In her reflection, she captures the ease of building that made A-frames so popular 40 years ago.

When I was at Bennington College in the late 90s, the college had recently undergone a process known as Symposium.  This re-thinking of college life had seen the elimination of Art History as a discipline and the re-evaluation of the reasons for teaching the history of art.  In my own dance classes, Dance History was taught as a required, but not-for-credit, section of a dancer’s course work.  The rationale we were given at the time was that we were there to make dance history, not to read about it.

What interested me as I moved out into the world was the ways that we, knowingly or not, make and re-make the histories of whatever discipline we are working in.  Often what children make, whether they are building or dancing, reflects the history of the form.  As in the development of concert dance, children will often make narrative dance/dramas before they are ready to venture into abstraction and post-modern chance dances of pure movement.  We are seeing the same kinds of explorations in our Architecture inquiry, as children are drawn first towards the forms that they are familiar with (square and rectangular boxes, with flat and pitched roofs, then towards forms that are different but easy to build and next… who knows?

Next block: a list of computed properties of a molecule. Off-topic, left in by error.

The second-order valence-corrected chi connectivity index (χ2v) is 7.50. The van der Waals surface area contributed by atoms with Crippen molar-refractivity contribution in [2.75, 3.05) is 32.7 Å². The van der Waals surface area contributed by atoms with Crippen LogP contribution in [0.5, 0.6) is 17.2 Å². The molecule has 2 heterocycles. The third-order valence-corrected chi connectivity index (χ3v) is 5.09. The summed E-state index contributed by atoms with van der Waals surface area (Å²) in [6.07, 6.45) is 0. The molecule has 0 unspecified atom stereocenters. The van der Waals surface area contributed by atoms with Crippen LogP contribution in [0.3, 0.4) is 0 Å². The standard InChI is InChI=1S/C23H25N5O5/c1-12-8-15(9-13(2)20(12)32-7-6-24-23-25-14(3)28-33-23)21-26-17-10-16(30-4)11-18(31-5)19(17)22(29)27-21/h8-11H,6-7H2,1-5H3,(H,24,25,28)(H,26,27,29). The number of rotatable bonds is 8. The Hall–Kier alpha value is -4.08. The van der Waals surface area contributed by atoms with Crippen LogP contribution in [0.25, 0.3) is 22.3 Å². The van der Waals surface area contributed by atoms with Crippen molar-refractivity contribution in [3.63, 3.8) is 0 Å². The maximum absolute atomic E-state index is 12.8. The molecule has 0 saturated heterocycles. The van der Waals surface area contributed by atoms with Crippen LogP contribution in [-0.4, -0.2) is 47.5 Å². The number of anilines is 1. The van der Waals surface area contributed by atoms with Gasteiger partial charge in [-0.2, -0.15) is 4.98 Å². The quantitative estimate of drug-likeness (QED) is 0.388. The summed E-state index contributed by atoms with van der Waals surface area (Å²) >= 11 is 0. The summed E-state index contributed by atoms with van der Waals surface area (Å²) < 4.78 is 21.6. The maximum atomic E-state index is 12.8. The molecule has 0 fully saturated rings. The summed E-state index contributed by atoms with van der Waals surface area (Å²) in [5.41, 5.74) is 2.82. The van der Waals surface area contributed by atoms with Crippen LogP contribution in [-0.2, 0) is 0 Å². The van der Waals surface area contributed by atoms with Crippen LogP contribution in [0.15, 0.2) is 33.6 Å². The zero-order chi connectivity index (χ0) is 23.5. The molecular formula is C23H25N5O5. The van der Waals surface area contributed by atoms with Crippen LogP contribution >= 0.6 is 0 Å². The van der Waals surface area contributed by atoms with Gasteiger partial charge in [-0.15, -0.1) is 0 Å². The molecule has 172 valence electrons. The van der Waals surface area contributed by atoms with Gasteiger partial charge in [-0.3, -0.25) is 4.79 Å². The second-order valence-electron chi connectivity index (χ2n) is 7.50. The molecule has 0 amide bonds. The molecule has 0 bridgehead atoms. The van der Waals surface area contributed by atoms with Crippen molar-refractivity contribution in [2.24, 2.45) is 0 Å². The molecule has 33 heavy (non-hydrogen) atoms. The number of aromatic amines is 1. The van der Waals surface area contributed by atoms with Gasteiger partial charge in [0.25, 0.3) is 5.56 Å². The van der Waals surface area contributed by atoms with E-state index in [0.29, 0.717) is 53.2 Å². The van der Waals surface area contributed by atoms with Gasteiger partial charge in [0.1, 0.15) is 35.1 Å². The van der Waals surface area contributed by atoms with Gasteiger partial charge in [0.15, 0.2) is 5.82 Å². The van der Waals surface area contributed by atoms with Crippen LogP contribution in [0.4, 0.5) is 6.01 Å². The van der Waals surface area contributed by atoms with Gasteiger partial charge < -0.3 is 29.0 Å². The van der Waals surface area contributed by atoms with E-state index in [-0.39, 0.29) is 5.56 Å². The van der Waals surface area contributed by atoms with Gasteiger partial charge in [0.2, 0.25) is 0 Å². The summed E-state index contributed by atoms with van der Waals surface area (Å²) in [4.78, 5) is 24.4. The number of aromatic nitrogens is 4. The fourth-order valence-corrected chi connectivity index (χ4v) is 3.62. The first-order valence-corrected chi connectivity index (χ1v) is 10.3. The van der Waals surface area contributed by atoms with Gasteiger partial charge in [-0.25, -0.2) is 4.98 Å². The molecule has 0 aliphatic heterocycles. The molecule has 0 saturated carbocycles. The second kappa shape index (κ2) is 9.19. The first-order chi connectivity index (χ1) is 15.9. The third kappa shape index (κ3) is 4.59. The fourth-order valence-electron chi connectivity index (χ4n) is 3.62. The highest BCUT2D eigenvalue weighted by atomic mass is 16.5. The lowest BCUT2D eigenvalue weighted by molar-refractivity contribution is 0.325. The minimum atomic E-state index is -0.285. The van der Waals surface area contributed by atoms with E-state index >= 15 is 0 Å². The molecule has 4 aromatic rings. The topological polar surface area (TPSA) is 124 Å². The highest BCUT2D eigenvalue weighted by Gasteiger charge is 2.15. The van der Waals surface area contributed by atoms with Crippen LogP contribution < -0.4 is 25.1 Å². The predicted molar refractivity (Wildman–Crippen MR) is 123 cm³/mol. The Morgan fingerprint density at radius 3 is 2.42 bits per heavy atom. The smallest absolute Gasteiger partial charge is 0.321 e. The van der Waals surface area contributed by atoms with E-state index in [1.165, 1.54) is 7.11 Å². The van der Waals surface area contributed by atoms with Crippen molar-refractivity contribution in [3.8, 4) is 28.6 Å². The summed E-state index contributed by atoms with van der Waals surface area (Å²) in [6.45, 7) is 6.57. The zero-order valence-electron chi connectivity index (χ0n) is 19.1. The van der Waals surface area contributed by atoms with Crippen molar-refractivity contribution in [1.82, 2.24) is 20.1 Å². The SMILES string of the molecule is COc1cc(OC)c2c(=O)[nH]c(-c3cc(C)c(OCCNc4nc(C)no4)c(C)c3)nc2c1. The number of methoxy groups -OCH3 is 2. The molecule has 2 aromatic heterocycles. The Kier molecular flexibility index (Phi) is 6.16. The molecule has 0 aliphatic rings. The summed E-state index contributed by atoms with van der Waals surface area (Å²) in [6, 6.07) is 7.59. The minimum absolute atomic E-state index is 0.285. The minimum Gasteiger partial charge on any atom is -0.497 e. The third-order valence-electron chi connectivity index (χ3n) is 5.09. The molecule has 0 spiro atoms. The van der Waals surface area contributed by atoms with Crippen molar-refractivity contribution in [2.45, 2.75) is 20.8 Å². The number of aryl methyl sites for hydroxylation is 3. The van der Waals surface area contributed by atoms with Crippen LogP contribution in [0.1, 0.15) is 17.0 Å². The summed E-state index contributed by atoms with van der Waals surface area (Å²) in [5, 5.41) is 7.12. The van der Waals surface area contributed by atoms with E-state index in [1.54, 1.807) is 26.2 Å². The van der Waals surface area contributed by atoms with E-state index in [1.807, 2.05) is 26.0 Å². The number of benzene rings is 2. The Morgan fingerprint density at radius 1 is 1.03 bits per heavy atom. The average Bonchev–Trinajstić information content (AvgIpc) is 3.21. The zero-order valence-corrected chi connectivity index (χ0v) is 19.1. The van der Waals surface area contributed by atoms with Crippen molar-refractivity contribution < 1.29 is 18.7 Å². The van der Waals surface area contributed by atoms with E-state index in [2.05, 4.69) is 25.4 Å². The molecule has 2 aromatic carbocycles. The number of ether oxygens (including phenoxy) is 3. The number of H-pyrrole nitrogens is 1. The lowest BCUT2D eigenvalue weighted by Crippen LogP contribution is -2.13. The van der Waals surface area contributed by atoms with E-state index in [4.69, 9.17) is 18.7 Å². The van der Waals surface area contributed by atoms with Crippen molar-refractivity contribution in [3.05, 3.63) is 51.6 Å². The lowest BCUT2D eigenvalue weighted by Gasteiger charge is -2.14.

Michael Lee Chin Crystal

We can’t wait to find out.


In praise of simple toys.

We’re into week 3 of the school year.  Friendships are being forged, routines established, and materials explored.  As I’ve watched the children explore the room over the past few weeks, I’ve been reminded of the value of simple toys.  Because I teach kindergarten, people in my life (parents at school, acquaintances, relatives) often approach me to either ask me or tell me about toys they’ve purchased or are thinking of purchasing for their children.  Increasingly, these are electronic toys.  It’s not unusual to hear that someone has bought their child an ‘app’ or a child-marketed tablet because they think it’s educational.  They think (and are encouraged to do so by the marketers) that these toys will give their child a leg-up, that they will be more advanced than their peers once they get to school.  They also think that successful completion of these programs indicates that their child has learned something important, particularly to their school success.  Now… before you read what I’m about to write, I want to tell you that I’m not a perfect parent, far from it.  On Tuesday night, I was so sick that I sat my children down in front of the miracle that is the Treehouse channel, put dinner in the oven and prayed that my husband would get home soon.  I well understand the power of electronics to occupy children, to keep them quiet and subdued, and to give adults a little relief.  I’m reminded of what Rachael Lynde tells Diana in Lucy Maude Montgomery’s Anne’s House of Dreams when they’re discussing the ubiquity of the Eaton’s Catalogue in late 19th century Canada.